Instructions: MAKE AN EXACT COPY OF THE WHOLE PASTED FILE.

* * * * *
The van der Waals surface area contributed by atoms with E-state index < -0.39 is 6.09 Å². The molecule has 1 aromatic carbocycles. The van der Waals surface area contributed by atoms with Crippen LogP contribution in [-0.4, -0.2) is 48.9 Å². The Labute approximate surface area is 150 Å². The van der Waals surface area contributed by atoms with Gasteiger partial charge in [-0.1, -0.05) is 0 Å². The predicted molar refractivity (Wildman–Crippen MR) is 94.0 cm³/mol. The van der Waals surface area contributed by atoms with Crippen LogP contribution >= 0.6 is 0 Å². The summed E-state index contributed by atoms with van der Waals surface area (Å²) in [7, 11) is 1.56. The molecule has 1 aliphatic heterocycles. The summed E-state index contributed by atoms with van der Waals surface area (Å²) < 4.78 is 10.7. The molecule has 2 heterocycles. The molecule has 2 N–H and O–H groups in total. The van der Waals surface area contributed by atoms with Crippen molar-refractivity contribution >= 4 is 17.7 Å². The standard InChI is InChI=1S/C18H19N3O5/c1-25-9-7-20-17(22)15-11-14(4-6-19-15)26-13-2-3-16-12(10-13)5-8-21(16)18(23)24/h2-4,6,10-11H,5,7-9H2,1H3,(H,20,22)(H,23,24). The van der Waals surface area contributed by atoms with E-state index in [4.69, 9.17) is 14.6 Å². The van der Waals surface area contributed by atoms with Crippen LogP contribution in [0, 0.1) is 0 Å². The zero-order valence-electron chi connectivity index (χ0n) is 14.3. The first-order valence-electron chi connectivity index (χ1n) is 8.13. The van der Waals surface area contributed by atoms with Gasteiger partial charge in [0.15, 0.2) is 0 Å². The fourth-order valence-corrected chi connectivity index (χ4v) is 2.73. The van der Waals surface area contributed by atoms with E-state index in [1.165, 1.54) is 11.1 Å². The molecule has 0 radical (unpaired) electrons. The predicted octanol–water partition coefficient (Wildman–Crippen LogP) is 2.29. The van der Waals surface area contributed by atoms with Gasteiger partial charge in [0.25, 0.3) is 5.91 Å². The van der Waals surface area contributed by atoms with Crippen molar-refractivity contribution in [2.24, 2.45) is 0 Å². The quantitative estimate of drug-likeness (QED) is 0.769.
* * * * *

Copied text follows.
The van der Waals surface area contributed by atoms with E-state index < -0.39 is 6.09 Å². The molecule has 1 aromatic carbocycles. The van der Waals surface area contributed by atoms with Crippen LogP contribution in [-0.4, -0.2) is 48.9 Å². The Labute approximate surface area is 150 Å². The van der Waals surface area contributed by atoms with Gasteiger partial charge in [-0.1, -0.05) is 0 Å². The predicted molar refractivity (Wildman–Crippen MR) is 94.0 cm³/mol. The van der Waals surface area contributed by atoms with Crippen LogP contribution >= 0.6 is 0 Å². The summed E-state index contributed by atoms with van der Waals surface area (Å²) in [7, 11) is 1.56. The molecule has 1 aliphatic heterocycles. The summed E-state index contributed by atoms with van der Waals surface area (Å²) < 4.78 is 10.7. The molecule has 2 heterocycles. The molecule has 2 N–H and O–H groups in total. The van der Waals surface area contributed by atoms with Crippen molar-refractivity contribution >= 4 is 17.7 Å². The standard InChI is InChI=1S/C18H19N3O5/c1-25-9-7-20-17(22)15-11-14(4-6-19-15)26-13-2-3-16-12(10-13)5-8-21(16)18(23)24/h2-4,6,10-11H,5,7-9H2,1H3,(H,20,22)(H,23,24). The van der Waals surface area contributed by atoms with E-state index in [4.69, 9.17) is 14.6 Å². The van der Waals surface area contributed by atoms with Crippen LogP contribution in [0, 0.1) is 0 Å². The zero-order valence-electron chi connectivity index (χ0n) is 14.3. The first-order valence-electron chi connectivity index (χ1n) is 8.13. The van der Waals surface area contributed by atoms with Gasteiger partial charge in [0.15, 0.2) is 0 Å². The fourth-order valence-corrected chi connectivity index (χ4v) is 2.73. The van der Waals surface area contributed by atoms with E-state index in [1.165, 1.54) is 11.1 Å². The molecule has 0 radical (unpaired) electrons. The predicted octanol–water partition coefficient (Wildman–Crippen LogP) is 2.29. The van der Waals surface area contributed by atoms with Gasteiger partial charge in [0.25, 0.3) is 5.91 Å². The van der Waals surface area contributed by atoms with Crippen molar-refractivity contribution in [2.24, 2.45) is 0 Å². The quantitative estimate of drug-likeness (QED) is 0.769.